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  • Lindsay Symon

    1988, Seattle, WA

    Professor Lindsay Symon, the honored guest of the Congress of Neurological Surgeons (CNS) for 1988, was born in Aberdeen, Scotland, in 1929. He graduated from grammar school and Aberdeen University with outstanding academic achievements, having won virtually every scholastic award offered. His early attraction to the neurosciences was evident on his being awarded the Fulton Prize in Neurology for his dissertation on "The Natural History and Treatment of Migraine." Professor Symon was the outstanding graduate from Aberdeen University in 1951. He obtained his early clinical training in Aberdeen and became a clinical research fellow for the Medical Research Council in Physiology and Pharmacology at the National Institute for Medical Research in London. At the same time, he was also a registrar in neurosurgery at the Middlesex and Maida Vale Hospitals, a dual appointment he has maintained throughout his entire professional career.

    In 1961, he was awarded a Rockefeller Traveling Fellowship in Medicine, which he took to Dr. John Sterling Meyer at Wayne State University in Detroit. It was here that he developed a major interest in the cerebral circulation and metabolism, which has remained a major topic of his research endeavors.

    He completed his neurosurgical training at the Middlesex and Maida Vale Hospitals in 1968, following which he was appointed consultant to the National Hospitals at Queen's Square and Maida Vale. In 1978, he became professor of neurological surgery and chairman of the Gough Cooper Department of Neurological Surgery at the National Hospital, Queen's Square, in London. There he has developed an outstanding neurosurgical training program, which is considered one of the leading units in England. Research endeavors there have stressed not only his own interests in cerebral circulation and cerebral metabolism but also an active neurooncology laboratory of his associates. Three years ago, he was the recipient of the John Hunter Award of the College of Surgeons of England for research in cerebrovascular disorders. Professor Symon is the first neurosurgeon in the 100-year history of this award to be so honored.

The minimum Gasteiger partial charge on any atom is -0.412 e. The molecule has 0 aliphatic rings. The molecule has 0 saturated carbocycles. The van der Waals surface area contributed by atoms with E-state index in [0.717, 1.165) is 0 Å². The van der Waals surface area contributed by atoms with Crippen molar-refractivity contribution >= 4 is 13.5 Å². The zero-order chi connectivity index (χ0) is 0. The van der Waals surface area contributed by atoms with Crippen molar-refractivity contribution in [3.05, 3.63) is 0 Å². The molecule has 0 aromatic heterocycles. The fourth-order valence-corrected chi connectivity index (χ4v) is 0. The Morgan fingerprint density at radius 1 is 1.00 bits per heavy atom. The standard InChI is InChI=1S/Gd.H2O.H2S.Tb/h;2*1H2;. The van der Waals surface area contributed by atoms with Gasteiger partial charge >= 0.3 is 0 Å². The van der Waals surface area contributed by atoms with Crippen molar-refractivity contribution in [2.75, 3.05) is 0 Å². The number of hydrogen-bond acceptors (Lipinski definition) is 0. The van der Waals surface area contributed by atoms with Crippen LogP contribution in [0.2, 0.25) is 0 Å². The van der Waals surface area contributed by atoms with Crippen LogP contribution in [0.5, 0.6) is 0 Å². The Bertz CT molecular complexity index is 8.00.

Professor Symon is a prolific writer and has authored or coauthored over 400 publications, monographs, and books. His scientific interests have extended over a broad range of topics, including Advances and Technical Standards in Neurosurgery and Acta Neurochirurgica. He is a clinical surgeon par excellence, as well as an outstanding teacher and leader of young physicians. His pastimes are traveling and playing his beloved game of golf. He rarely travels to a meeting that he does not play if time allows. As a true connoisseur of the sport, he invariably makes time for it.

    His wife, Pauline, frequently accompanies him on his many trips, including this Congress meeting. The Symons have three children. In 1988, their son was a physicist who ran a language school in Osaka, one daughter was an Arabic scholar who was working for the British Broadcasting Corporation, and the other daughter was a physician in Hungerford, England.

    Professor Symon was named "Surgeon of the Year" by Surgical Neurology in 1985. It was a privilege to have him as the honored guest of the Congress in 1988.

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